He said I should practice my handstands like this –


Now this was nothing I had ever been taught before. One can hold a two arm handstand just fine with the hands flat on the ground, and pressing your fingers into the ground. He says in Chinese acrobatics though, the handstands are practiced like this to strengthen the fingers; the ultimate goal being the ability to do a handstand on another person.

I looked back at old tutorials, and noticed that a picture of a Chinese acrobat in my one arm elbow lever tutorial seems to use this same technique – grabbing into the ground.

Again, I can’t say I’ve ever been taught to use the hands and fingers specifically like this, but it makes sense as a variation. I can use my fingers to dig hard into the ground – which certainly must be useful for the one arm handstand.

Lin also said something very interesting. He said that when the hand is flat, you have two points that you’re balancing between – the palm and the fingers. When the fingers are curled up, you feel the balance between the palm, the first knuckle (where the finger meets the palm) and the fingers (finger tips) – three points. I found this a very interesting observation. I’m still not sure if I fully understand it at the moment, but will ponder it during practice.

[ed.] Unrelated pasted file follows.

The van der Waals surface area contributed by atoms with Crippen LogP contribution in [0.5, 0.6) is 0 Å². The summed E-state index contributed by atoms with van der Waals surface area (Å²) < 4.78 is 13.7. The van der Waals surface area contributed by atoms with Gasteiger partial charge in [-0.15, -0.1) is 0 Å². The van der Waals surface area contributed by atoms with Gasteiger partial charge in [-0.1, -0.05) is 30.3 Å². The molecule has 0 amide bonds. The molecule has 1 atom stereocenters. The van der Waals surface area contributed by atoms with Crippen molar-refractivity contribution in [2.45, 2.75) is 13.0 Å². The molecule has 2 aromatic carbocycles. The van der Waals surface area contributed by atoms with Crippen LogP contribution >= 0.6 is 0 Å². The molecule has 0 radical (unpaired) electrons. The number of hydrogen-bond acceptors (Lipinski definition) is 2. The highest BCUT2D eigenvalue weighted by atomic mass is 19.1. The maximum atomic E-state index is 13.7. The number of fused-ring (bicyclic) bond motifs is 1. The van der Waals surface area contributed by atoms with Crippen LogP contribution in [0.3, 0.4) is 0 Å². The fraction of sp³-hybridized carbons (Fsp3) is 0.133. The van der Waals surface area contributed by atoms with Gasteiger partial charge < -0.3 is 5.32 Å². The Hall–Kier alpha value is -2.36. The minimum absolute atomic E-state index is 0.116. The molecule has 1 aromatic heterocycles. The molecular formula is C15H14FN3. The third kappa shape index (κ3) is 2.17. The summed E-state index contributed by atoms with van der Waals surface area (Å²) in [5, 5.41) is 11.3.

After practicing handstands with the curled fingers, Lin motioned, using two hands to delineate the distance from my mid-forearm to my shoulder, “This is very strong”, he said. Then he motioned around my hands, “This, not so strong”.


I’ve deadlifted 500 lbs, done one arm chin-ups, closed an Ironmind 2.5 gripper, and picked up a 45 lb plate by the hub. I don’t slack off with grip work, but my fingers weren’t conditioned for the specific handstand position shown above. I could already tell that this was going to change my handstand training.


Handstands on Blocks